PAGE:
This blog hasn't got a "secure" padlock but the main website is now fully on https and all seems to be up and running, bar one or two pesky images that refuse to show up. They'll be fixed in due course. Last week I was forced off any painting by family events, so a little rattled not to get something completed. However, Peared Off was finished and is currently on the website and also at OriginalArtUnder100.com This one is worked with a lot of crosshatching in harder pastel, before laying on soft pastel gently for the fruit and little white cloth.
Another quickish pastel, this one on a piece of gessoed mountboard. Nectarines do not have quite the same velvety bloom on them as plums do, but there are some nice colours to be found. My local shop doesn't always sell them, so here are two from a batch of eight (four of which have already been eaten!).
These two were perched on a window-ledge and I had to pastel them by resting my drawing-board on the ledge and partly on the radiator underneath, to get the viewing-angle I wanted. This proved to be a rather tiring position, so I shortened my time on it. I'd like to do them again in another medium, so if there are any fresh ones available next week-end, I'll stock up.
After a brief spell of being below-par, I am now recovered and back on the pictures again. This picture of small boats was started a little while ago and just completed around the same time as the previous post "Summer's Yellow". Much of this work was done in harder Rembrandt pastels and looks more like a drawing than a painting. The sandy-coloured mud and water were both completed in softer pastels, however.
I don't often work this large, but it's quite nice to spread out a little further. There were more boats in the reference photo but I just chose the clearest-looking ones and kept to a small group.
I'm also back working with oils again on small panels; and this week I shall re-open my membership with Daily PaintWorks.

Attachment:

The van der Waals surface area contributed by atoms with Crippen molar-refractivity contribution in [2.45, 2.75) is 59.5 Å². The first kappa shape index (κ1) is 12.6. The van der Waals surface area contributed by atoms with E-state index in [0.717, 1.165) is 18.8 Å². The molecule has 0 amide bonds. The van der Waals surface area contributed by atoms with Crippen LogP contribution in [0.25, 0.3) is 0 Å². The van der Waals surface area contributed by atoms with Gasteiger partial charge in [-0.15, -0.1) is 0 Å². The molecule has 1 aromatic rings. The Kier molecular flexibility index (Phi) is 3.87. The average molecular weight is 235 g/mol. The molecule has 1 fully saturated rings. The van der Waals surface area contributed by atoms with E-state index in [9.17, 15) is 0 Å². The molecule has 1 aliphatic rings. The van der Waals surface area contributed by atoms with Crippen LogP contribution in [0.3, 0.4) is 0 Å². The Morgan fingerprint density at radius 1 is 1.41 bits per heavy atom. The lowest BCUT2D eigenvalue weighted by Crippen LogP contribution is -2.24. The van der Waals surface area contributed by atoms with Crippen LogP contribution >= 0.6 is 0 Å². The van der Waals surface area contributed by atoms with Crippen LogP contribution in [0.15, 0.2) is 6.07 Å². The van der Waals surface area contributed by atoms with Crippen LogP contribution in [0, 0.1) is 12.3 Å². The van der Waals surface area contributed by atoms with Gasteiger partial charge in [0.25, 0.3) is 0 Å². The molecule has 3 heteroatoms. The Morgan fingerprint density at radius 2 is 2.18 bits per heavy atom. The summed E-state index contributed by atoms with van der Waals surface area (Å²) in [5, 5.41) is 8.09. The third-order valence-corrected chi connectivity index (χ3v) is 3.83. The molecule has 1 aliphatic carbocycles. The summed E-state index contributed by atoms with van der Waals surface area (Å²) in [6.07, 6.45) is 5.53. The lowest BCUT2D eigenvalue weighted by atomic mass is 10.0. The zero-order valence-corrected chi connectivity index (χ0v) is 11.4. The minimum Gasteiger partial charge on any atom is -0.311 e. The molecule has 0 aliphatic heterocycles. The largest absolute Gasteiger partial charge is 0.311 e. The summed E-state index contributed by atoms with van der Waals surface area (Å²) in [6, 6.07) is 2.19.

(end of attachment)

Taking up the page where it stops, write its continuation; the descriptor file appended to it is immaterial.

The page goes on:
Somewhat indisposed right now and unable to do much painting; a couple of weeks from now should be easier. Managed this little one a few days ago, on UART 400-grit paper. The view is taken from a coastal walk done a few short years ago; looking down into a shallow valley en route, to see this white farmhouse nestled amongst sunny trees and bushes.
This piece was done over several days, since I had positioned the items on a sunny window-ledge and wanted to maintain the same light direction. The pastel surface is mountboard, painted with black ink and then covered with clear gesso.
A limited number of pastels were used to make this work. Most of them range around sharp yellows, slightly acid to blue-green and softer mauves. A lot of the drawing and lay-in was done with Rembrandt pastels, which are hard enough to create good clear lines but also soft enough to provide clear and bright colour. The lemon was painted with an experimental method, using dilute acrylic medium as a spray to fix the pastel-grains. This avoided flattening the colour too much and permitted a pastel build-up as a second or third layer.
The final image was rather different than I had imagined it would be, but I am happy with it. Black always creates a rather ethereal quality when up against powdery pastels.